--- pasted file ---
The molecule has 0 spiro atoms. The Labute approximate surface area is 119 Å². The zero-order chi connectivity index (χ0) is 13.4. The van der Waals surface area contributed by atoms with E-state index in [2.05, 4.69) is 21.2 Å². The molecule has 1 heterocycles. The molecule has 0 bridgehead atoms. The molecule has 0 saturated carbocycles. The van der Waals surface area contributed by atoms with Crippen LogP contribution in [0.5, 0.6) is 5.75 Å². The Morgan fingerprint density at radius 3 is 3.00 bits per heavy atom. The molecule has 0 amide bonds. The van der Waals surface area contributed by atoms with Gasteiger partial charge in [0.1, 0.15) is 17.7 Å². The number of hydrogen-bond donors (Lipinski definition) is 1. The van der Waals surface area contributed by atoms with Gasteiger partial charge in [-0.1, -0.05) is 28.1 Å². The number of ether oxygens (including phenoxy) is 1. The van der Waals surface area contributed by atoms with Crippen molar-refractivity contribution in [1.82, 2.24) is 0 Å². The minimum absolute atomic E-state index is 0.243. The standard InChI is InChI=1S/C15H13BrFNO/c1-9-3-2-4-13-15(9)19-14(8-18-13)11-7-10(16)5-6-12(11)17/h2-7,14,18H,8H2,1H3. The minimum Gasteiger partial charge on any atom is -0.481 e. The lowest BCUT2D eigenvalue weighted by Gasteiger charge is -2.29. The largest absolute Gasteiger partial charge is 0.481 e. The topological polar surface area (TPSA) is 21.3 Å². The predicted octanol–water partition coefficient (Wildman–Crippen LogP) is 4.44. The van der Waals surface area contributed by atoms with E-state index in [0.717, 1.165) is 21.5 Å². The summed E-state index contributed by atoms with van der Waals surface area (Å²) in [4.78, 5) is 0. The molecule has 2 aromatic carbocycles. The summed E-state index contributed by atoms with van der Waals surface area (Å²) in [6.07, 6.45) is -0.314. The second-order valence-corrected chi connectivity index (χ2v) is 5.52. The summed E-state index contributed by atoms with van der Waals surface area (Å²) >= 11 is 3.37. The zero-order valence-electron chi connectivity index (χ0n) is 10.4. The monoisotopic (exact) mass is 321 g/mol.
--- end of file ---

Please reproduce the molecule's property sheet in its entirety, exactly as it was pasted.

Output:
The molecule has 0 spiro atoms. The Labute approximate surface area is 119 Å². The zero-order chi connectivity index (χ0) is 13.4. The van der Waals surface area contributed by atoms with E-state index in [2.05, 4.69) is 21.2 Å². The molecule has 1 heterocycles. The molecule has 0 bridgehead atoms. The molecule has 0 saturated carbocycles. The van der Waals surface area contributed by atoms with Crippen LogP contribution in [0.5, 0.6) is 5.75 Å². The Morgan fingerprint density at radius 3 is 3.00 bits per heavy atom. The molecule has 0 amide bonds. The van der Waals surface area contributed by atoms with Gasteiger partial charge in [0.1, 0.15) is 17.7 Å². The number of hydrogen-bond donors (Lipinski definition) is 1. The van der Waals surface area contributed by atoms with Gasteiger partial charge in [-0.1, -0.05) is 28.1 Å². The number of ether oxygens (including phenoxy) is 1. The van der Waals surface area contributed by atoms with Crippen molar-refractivity contribution in [1.82, 2.24) is 0 Å². The minimum absolute atomic E-state index is 0.243. The standard InChI is InChI=1S/C15H13BrFNO/c1-9-3-2-4-13-15(9)19-14(8-18-13)11-7-10(16)5-6-12(11)17/h2-7,14,18H,8H2,1H3. The minimum Gasteiger partial charge on any atom is -0.481 e. The lowest BCUT2D eigenvalue weighted by Gasteiger charge is -2.29. The largest absolute Gasteiger partial charge is 0.481 e. The topological polar surface area (TPSA) is 21.3 Å². The predicted octanol–water partition coefficient (Wildman–Crippen LogP) is 4.44. The van der Waals surface area contributed by atoms with E-state index in [0.717, 1.165) is 21.5 Å². The summed E-state index contributed by atoms with van der Waals surface area (Å²) in [4.78, 5) is 0. The molecule has 2 aromatic carbocycles. The summed E-state index contributed by atoms with van der Waals surface area (Å²) in [6.07, 6.45) is -0.314. The second-order valence-corrected chi connectivity index (χ2v) is 5.52. The summed E-state index contributed by atoms with van der Waals surface area (Å²) >= 11 is 3.37. The zero-order valence-electron chi connectivity index (χ0n) is 10.4. The monoisotopic (exact) mass is 321 g/mol.